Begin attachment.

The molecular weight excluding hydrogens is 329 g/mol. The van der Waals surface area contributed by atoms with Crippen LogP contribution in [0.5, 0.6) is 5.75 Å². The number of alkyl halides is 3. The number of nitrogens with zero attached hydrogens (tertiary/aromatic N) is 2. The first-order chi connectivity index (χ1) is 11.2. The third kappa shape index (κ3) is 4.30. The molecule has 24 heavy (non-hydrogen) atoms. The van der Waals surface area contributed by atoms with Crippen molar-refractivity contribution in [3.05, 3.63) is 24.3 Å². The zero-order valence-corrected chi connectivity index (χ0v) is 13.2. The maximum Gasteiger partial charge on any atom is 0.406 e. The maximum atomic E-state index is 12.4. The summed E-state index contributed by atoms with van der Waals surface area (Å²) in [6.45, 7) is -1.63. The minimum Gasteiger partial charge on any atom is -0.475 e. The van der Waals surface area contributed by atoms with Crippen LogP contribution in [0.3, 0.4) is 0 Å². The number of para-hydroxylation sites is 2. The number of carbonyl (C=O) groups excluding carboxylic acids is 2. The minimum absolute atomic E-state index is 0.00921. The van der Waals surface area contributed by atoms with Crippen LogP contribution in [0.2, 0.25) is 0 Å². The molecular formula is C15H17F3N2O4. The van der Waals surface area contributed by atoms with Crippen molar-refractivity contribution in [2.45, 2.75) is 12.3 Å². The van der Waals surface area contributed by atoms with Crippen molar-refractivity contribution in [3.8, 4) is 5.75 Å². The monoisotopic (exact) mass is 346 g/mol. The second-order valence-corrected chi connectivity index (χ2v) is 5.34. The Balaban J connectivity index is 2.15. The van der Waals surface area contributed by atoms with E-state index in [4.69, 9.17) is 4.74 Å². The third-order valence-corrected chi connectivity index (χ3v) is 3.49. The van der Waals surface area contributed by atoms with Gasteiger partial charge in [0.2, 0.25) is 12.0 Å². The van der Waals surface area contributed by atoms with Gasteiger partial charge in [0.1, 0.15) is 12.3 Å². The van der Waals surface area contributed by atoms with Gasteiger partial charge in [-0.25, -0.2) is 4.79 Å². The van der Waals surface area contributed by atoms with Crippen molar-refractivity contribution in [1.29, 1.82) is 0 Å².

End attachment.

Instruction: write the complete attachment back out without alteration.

The molecular weight excluding hydrogens is 329 g/mol. The van der Waals surface area contributed by atoms with Crippen LogP contribution in [0.5, 0.6) is 5.75 Å². The number of alkyl halides is 3. The number of nitrogens with zero attached hydrogens (tertiary/aromatic N) is 2. The first-order chi connectivity index (χ1) is 11.2. The third kappa shape index (κ3) is 4.30. The molecule has 24 heavy (non-hydrogen) atoms. The van der Waals surface area contributed by atoms with Crippen molar-refractivity contribution in [3.05, 3.63) is 24.3 Å². The zero-order valence-corrected chi connectivity index (χ0v) is 13.2. The maximum Gasteiger partial charge on any atom is 0.406 e. The maximum atomic E-state index is 12.4. The summed E-state index contributed by atoms with van der Waals surface area (Å²) in [6.45, 7) is -1.63. The minimum Gasteiger partial charge on any atom is -0.475 e. The van der Waals surface area contributed by atoms with Crippen LogP contribution in [0.3, 0.4) is 0 Å². The number of para-hydroxylation sites is 2. The number of carbonyl (C=O) groups excluding carboxylic acids is 2. The minimum absolute atomic E-state index is 0.00921. The van der Waals surface area contributed by atoms with Crippen LogP contribution in [0.2, 0.25) is 0 Å². The molecular formula is C15H17F3N2O4. The van der Waals surface area contributed by atoms with Crippen molar-refractivity contribution in [2.45, 2.75) is 12.3 Å². The van der Waals surface area contributed by atoms with Crippen molar-refractivity contribution in [3.8, 4) is 5.75 Å². The monoisotopic (exact) mass is 346 g/mol. The second-order valence-corrected chi connectivity index (χ2v) is 5.34. The Balaban J connectivity index is 2.15. The van der Waals surface area contributed by atoms with E-state index in [4.69, 9.17) is 4.74 Å². The third-order valence-corrected chi connectivity index (χ3v) is 3.49. The van der Waals surface area contributed by atoms with Gasteiger partial charge in [0.2, 0.25) is 12.0 Å². The van der Waals surface area contributed by atoms with Gasteiger partial charge in [0.1, 0.15) is 12.3 Å². The van der Waals surface area contributed by atoms with Gasteiger partial charge in [-0.25, -0.2) is 4.79 Å². The van der Waals surface area contributed by atoms with Crippen molar-refractivity contribution in [1.29, 1.82) is 0 Å².